Consent Preferences

Key elements of a closed-loop guest feedback strategy

GuestInsight Research Team
October 21, 2022
4 minute read
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So you have a guest experience feedback program in place; you're sending out guest surveys check out and analyzing the feedback data that's being collected.

Do you have everything in place to make sure you take proper action on that feedback?

What do we mean by "proper action"? Well, we look at feedback data in 2 ways; micro and macro-- our geekspeak for feedback specific to an individual guest (micro) and feedback that is relatable to your operation (macro). For the most part, a guest's feedback is always worthy of both the macro and micro viewpoint.

Examples of micro-only would be a guest who commented during their survey that; (a) they lost their wedding ring sometime during their stay, or (b) was delighted that the bath amenities included their favorite brand of body wash. These are micro-data points that are unlikely to inform operational action items.

Alright, so where does that fit in with a closed-loop feedback strategy? First, let's make sure we're on the same page with regard to the meaning of closed-loop feedback. We consider closing the feedback loop to be reaching out directly to an individual guest after they've provided feedback. It could be about solving a specific problem they raised in their feedback (helping locate the wedding ring in the example above), trying to get more understanding of their comments, simply acknowledging their effort and time in providing feedback, or something else. This "closing the loop" contact is what we consider essential proper action for micro data and it serves to nurture the individual relationship you have with your guest.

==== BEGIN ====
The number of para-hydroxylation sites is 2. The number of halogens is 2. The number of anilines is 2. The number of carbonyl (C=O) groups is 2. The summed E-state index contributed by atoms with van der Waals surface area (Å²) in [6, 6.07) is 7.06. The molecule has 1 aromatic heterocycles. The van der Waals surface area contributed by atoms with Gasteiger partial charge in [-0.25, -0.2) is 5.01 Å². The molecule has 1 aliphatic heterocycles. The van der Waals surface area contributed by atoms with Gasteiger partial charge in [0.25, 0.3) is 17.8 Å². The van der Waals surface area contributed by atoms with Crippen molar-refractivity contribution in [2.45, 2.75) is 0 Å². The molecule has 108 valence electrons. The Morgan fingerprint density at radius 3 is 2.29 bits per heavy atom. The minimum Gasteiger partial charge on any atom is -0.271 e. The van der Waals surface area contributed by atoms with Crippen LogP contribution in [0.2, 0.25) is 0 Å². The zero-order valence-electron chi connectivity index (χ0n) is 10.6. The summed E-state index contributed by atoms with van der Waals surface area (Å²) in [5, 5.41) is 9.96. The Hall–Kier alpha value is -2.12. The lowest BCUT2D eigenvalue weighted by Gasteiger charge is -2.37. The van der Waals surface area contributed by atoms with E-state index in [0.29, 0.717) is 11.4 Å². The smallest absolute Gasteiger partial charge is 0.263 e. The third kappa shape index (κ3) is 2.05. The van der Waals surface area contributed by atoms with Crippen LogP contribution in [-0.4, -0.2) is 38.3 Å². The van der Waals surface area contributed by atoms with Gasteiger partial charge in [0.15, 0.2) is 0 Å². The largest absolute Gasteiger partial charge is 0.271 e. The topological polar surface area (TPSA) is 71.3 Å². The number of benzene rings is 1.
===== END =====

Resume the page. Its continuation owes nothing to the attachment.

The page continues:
Of course, the feedback you collect from each guest has macro implications, but the "proper action" on that data is a discussion for another time.

The mechanics of closing the loop

Not every guest who provides feedback via a guest experience survey wants (or needs) a direct personalized contact afterwards. So it's important to have a procedure in place to efficiently sort this out. Some points to consider:

  • Who on your team will reach out to guests who need that contact (and perhaps it's different team members depending on the specifics of a guest's feedback)?
  • What is the goal in turn-around time on closing the loop. Especially for problem-solving, timeliness is crucial. The faster you reply, the more likely you may be able to solve a guest's problem AND the less likely a guest's negative experience will also show up in an online review somewhere.
  • Which guests only require a simple follow-up "thank you for your time and feedback" to close the feedback loop?
  • Do you want to give your guests some control over how the loop gets closed by providing an in-survey easy "contact me" mechanism?
Use the right tool for the job

At the end of the day, all of the top-tier guest experience feedback platform companies have the tools and know-how to properly integrate a closed-loop feedback system into hospitality businesses of any size and scale. On the other hand, simpler survey tools and survey add-ons to email marketing platforms or property management software generally do not do this as well. There are, however, good integrations available between guest experience feedback platforms and PMS and email marketing software.

One last thing...

There's another separate feedback loop that needs to be closed- that is online reviews. Each hospitality business has to figure out who and where the ownership of this task resides within the organization and what reputation management tools might be used. But, be clear about this- this is a distinct feedback loop- but one that certainly can (and should) be affected by the action taken on the main guest experience program feedback.​

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